A quick start guide is included with the model. A more extensive user guide is available as a free download at

Performance. For E-Z App control, the locomotive uses constant voltage to the rails. I ran the RS-3 on a DC

layout with a power pack turned all the way up to 14.5V and a DCC layout that supplied 15V to the rails. The model’s motor was a bit noisy, but it ran smoothly throughout its speed range. The instructions state not to exceed 18V.

In the settings menu, I could add acceleration and deceleration momentum, but users should take note of the instructions, as these values work opposite of the momentum configuration variables in DCC. When using the E-Z App control, a higher value indicates less momentum. The default value is 255, which means the locomotive will stop instantly. I set both values to 4, which provided for more realistically gradual starts and stops.

I appreciated the operation mode check boxes. By default this is set to full speed. Other options are passenger, switcher, and freight. When freight was checked, the top speed was reduced from 82 scale mph to a more realistic 60 scale mph. It’s easy to change this setting on the fly, so when using the RS-3 to work a yard, I could change the setting to switcher and the model would creep through the ladder tracks at a prototypically slow speed.

The range of the Bluetooth signal is impressive. With the RS-3 on the test track in our workshop, I ran the locomotive from down the hall, which was about 100 feet away.

Since the model doesn’t have a DCC decoder, it can’t be run with a DCC throttle. However, the locomotive can be controlled with a the variable voltage dial of a DC power pack by turning the power pack throttle all the way up and flipping the direction switch four times. There is a delay in the throttle response time, though, and I found that the locomotive ran much more reliably with E-Z App control.

On our layout and during tests in the workshop, the RS-3 easily negotiated 18" radius curves and no. 5 turnouts without losing track power or the E-Z App signal. The four-axle locomotive has a respectable 2-ounce drawbar pull, which is equivalent to 28 free-rolling HO scale freight cars on straight and level track.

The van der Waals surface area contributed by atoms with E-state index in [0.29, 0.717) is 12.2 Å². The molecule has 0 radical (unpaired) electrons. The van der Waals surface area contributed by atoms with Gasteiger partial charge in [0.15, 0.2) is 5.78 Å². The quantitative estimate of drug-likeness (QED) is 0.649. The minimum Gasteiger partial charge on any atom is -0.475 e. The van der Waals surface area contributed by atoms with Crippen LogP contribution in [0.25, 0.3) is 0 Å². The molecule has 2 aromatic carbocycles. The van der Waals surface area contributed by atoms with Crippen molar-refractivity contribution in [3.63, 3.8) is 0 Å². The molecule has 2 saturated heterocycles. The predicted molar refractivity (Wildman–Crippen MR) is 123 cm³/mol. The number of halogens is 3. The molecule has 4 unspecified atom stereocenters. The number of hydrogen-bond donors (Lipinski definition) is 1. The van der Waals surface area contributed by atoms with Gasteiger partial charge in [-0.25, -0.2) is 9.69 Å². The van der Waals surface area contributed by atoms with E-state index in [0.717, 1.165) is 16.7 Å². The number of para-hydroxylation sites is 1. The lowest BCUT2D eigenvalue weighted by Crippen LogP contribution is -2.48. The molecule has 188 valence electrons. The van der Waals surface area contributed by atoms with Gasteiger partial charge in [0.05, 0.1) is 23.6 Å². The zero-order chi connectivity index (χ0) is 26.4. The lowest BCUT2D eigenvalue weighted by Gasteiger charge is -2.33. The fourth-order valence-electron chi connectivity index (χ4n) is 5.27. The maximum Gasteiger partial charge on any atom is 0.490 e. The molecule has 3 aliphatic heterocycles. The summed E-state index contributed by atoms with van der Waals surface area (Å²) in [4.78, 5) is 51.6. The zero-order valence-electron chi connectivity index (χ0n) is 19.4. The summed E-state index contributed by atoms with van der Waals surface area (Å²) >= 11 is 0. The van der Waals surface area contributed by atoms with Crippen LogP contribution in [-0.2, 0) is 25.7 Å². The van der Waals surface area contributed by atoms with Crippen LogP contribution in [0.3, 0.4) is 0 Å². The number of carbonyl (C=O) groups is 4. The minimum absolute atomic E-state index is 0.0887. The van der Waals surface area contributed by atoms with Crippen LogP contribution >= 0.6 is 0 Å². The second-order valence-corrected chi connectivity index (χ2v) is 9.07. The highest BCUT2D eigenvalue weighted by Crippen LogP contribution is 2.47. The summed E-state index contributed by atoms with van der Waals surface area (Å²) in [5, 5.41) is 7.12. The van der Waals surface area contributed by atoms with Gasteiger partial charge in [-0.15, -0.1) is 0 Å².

Sound and other options. The sound effects play through the device speaker. The sounds are generic rather than prototype specific. This was disappointing, as I would’ve liked to hear the distinctive growl of the Alco 244 prime mover. The engine rpm sounds increase and decrease with the throttle.

In addition to the horn and bell, sound effects include the coupler, radiator fans, and air compressor. Since the same app is used in a holiday set, an extras screen features a list of Christmas carols that will play as the headlights flash in time with the music.

Although an E-Z App locomotive can only be assigned to one smart device at a time, a single smart device can be used to control several locomotives simultaneously. However, there isn’t a provision for consisting locomotives together.

There are fun options for changing the look of the touch screen. All are reminiscent of a model train power pack. I would like to see an option that looked like a prototypical steam or diesel cab.

More to come. In addition to the RS-3, Bachmann announced E-Z App-equipped HO scale Electro-Motive Division FT and GP35 diesels, as well as train sets featuring these locomotives. As of this writing, an Android version is in development but not yet available.

Although I would’ve preferred more prototypical sounds, overall I’m impressed with the E-Z App train control system. It’s quick to set up, easy to use, and reliable. I look forward to seeing further developments in this technology from Bachmann.


Price: $239

Bachmann Industries
1400 E. Erie Ave.
Philadelphia, PA 19124

Era: 1950 to 1970s

Road names: Atchison, Topeka & Santa Fe Ry.; Boston & Maine; Denver & Rio Grande Western; New York, New Haven & Hartford; Pennsylvania

▪▪All axles powered
▪▪All-wheel electrical pickup
▪▪Can motor with dual brass flywheels
▪▪Directional light-emitting diode (LED) headlights
▪▪E-Z Mate Mark II knuckle couplers at correct height
▪▪Minimum radius: 18" RP-25 contour metal wheels in gauge
▪▪Weight: 10.7 ounces
▪▪Wireless control with Bluetooth 4 supporting Apple iOS device

Join the discussion

Read and share your comments on this article
Comment on this article
Want to leave a comment?
Only registered members of are allowed to comment on this article. Registration is FREE and only takes a couple minutes.

Login or Register now.
Great Scenery Tips

Great Scenery Tips

Realistic creeks and streams.

Model Railroader Newsletter See all
Sign up for our FREE e-newsletter and get model railroad news in your inbox!
By signing up you may also receive occasional reader surveys and special offers from Model Railroader magazine. Please view our privacy policy